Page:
Tom

  5. #5
    Join Date
    Nov 2006
    Location
    Mountain Home, Arkansas
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    11,833
    Think....green paint.....G7943.
    "Folks is funny critters."

    Think for yourselves and let others enjoy the privilege to do so, too. ~Voltaire

  6. #6
    Join Date
    Oct 2006
    Location
    Tokyo Japan
    Posts
    15,807
    Looks like a good find for sure, on the rust on the chrome parts, I have a little trick for that, I know you are going to say "No way!" but it does work.

    Take the chromed part, and put a good layer of regular white glue on it, let the glue dry, but not to the point where it is hard, it still needs to be somewhat soft. Then tear the glue off the chromed parts, the rust will come with the glue, no kidding, it works!

    >> LINK << here is a link to a TV show in Japanese, but you can get the idea, it does really work!
    The pessimist complains about the wind; the optimist expects it to change; the realist adjusts the sails.
    William Arthur Ward

  7. #7
    Join Date
    Sep 2007
    Location
    St. Louis, MO
    Posts
    583
    About the pitted chrome parts - after you do Stu's trick, i'd simply buff it back to a shine (yep, steel can be polished to a white gleem) and you'll be the only one to know the chrome isn't perfect. Once it's all bright and shiney, apply a clear coat to keep it that way. That will keep the bare steel from rusting or discoloring again for the foreseeable future.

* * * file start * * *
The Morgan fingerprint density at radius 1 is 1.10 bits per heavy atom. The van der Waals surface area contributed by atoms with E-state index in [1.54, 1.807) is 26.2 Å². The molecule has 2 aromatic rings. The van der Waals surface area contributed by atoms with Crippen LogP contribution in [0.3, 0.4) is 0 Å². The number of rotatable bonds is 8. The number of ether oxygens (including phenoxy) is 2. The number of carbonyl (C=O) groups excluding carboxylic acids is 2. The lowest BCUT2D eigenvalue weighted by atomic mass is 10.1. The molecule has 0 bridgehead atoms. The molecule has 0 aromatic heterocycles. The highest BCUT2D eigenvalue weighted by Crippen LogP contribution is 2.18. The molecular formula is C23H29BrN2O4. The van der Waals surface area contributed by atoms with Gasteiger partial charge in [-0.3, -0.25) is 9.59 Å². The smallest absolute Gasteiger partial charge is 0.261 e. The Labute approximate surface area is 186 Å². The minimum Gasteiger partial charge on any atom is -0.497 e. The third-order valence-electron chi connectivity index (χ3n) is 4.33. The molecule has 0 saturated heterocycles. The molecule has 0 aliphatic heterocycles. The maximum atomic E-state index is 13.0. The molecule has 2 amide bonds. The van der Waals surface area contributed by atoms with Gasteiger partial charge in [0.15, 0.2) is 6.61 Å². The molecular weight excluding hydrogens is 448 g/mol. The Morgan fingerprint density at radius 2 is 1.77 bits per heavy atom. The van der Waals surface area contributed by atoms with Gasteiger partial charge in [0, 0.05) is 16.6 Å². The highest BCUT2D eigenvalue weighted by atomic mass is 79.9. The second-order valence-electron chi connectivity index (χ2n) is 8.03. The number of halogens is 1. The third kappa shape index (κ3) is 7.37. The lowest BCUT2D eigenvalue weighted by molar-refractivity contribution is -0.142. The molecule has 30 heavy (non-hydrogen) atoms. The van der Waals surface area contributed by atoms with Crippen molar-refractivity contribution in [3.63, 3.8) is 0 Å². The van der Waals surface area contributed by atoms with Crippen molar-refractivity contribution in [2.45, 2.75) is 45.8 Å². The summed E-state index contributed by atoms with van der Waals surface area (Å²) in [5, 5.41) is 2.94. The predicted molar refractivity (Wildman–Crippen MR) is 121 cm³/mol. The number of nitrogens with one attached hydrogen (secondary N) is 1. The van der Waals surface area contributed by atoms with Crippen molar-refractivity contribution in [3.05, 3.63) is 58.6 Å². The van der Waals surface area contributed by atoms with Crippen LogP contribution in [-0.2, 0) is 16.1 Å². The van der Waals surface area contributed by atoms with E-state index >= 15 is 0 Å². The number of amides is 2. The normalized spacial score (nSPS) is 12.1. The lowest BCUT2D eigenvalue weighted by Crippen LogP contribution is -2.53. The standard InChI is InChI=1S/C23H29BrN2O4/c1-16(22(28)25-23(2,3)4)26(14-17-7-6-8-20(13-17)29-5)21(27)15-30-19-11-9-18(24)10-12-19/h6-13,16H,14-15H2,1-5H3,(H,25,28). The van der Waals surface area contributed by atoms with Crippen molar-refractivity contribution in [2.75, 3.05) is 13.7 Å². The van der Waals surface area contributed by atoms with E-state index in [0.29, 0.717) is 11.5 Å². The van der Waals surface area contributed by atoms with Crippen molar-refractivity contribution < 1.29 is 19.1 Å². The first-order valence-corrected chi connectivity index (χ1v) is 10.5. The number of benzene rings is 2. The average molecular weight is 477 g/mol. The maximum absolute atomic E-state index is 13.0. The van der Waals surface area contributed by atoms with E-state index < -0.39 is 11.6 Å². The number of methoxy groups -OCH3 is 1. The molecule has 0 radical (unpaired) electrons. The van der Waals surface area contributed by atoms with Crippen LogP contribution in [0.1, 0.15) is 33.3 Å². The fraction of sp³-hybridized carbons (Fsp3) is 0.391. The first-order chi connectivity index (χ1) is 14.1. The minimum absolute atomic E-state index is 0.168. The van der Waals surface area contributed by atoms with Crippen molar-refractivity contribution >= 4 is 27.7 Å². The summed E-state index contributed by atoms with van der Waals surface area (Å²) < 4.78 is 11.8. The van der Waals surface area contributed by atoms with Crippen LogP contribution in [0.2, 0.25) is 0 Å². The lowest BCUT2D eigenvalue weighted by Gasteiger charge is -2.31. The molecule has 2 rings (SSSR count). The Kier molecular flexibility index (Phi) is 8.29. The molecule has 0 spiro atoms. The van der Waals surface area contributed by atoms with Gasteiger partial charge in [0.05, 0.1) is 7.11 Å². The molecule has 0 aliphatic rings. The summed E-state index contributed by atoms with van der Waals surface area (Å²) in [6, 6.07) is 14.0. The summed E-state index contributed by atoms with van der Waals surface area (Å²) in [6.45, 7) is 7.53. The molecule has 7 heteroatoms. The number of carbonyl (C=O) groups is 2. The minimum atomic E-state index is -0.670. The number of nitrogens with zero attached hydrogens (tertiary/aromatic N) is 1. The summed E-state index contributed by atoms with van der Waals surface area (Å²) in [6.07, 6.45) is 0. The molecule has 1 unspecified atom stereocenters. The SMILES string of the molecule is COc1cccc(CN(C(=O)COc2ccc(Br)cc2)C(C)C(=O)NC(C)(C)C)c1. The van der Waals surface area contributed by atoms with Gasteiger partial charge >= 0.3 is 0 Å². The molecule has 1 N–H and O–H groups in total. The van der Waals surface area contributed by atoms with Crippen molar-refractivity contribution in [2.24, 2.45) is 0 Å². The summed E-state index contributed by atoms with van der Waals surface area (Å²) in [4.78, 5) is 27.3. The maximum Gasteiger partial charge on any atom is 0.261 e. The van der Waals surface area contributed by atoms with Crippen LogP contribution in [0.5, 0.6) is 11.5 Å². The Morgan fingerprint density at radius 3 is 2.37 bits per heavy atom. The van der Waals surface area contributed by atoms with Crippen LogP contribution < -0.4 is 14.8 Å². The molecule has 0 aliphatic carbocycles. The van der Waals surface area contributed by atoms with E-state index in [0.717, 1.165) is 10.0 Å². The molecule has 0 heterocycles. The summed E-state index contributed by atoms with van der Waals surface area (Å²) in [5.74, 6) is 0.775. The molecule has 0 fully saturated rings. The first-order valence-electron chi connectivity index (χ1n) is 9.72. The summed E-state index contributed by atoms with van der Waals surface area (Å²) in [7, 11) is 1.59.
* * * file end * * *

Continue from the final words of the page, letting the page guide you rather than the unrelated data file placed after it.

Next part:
paulh

  8. #8
    Hi Tom. I believe I just picked up a Continental drill press just like yours (14-500, 12 speed....). Of course it didn't come with any manual but I believe it is 110/220 Phase 1 capable. I would like to switch it to 220 if possible since I have a nice dedicated 220 circuit in my garage. Would you have any ideas of where I could find any manual online that would address this? Many thanks,

    Gary

  9. #9
    Join Date
    May 2009
    Location
    Lafayette, Indiana
    Posts
    2,380
    Hi Gary, welcome to the forum! This is a great place for information and sharing.
    Now having said that....I have nothing to share with you as I never came across a manual for this machine. I'm sure there are others here on the forum that can help you with wiring though.
    Here is a photo of my drill press after putting it in my new shop a few years ago. I took a small two drawer file cabinet and built a 2x4 and plywood frame around it and set the drill press on top of it. Painted it all up the same color as the drill press and it works out great! It is just the right height plus I have storage underneath it.
    Click image for larger version. 

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    It's not what you achieve in life...It's what you overcome!

  10. #10
    Join Date
    Nov 2006
    Location
    Mountain Home, Arkansas
    Posts
    11,833
    Looks good. Hope you are getting good use from it. Although that corner setting looks restrictive to me.
    "Folks is funny critters."

    Think for yourselves and let others enjoy the privilege to do so, too. ~Voltaire